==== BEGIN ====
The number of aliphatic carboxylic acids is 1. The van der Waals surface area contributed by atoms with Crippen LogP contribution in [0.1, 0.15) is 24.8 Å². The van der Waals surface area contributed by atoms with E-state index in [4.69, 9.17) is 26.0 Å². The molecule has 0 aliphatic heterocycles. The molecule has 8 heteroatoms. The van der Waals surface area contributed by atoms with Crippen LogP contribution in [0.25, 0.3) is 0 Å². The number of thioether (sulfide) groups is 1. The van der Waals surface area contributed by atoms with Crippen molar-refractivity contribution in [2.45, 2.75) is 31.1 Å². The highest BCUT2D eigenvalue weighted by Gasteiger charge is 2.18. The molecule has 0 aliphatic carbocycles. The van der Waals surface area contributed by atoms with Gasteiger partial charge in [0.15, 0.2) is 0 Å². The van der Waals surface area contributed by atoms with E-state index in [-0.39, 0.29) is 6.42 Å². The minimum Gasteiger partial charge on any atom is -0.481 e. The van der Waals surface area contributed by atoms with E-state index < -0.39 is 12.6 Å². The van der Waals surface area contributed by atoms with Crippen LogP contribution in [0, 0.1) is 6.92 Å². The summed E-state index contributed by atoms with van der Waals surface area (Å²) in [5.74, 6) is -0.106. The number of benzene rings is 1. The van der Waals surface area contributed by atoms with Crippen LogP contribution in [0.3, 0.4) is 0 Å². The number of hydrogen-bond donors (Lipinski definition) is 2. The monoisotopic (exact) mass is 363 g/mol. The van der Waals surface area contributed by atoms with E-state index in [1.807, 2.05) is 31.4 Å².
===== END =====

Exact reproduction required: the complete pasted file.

The number of aliphatic carboxylic acids is 1. The van der Waals surface area contributed by atoms with Crippen LogP contribution in [0.1, 0.15) is 24.8 Å². The van der Waals surface area contributed by atoms with E-state index in [4.69, 9.17) is 26.0 Å². The molecule has 0 aliphatic heterocycles. The molecule has 8 heteroatoms. The van der Waals surface area contributed by atoms with Crippen LogP contribution in [0.25, 0.3) is 0 Å². The number of thioether (sulfide) groups is 1. The van der Waals surface area contributed by atoms with Crippen molar-refractivity contribution in [2.45, 2.75) is 31.1 Å². The highest BCUT2D eigenvalue weighted by Gasteiger charge is 2.18. The molecule has 0 aliphatic carbocycles. The van der Waals surface area contributed by atoms with Gasteiger partial charge in [0.15, 0.2) is 0 Å². The van der Waals surface area contributed by atoms with E-state index in [-0.39, 0.29) is 6.42 Å². The minimum Gasteiger partial charge on any atom is -0.481 e. The van der Waals surface area contributed by atoms with E-state index < -0.39 is 12.6 Å². The van der Waals surface area contributed by atoms with Crippen LogP contribution in [0, 0.1) is 6.92 Å². The summed E-state index contributed by atoms with van der Waals surface area (Å²) in [5.74, 6) is -0.106. The number of benzene rings is 1. The van der Waals surface area contributed by atoms with Crippen LogP contribution in [0.3, 0.4) is 0 Å². The number of hydrogen-bond donors (Lipinski definition) is 2. The monoisotopic (exact) mass is 363 g/mol. The van der Waals surface area contributed by atoms with E-state index in [1.807, 2.05) is 31.4 Å².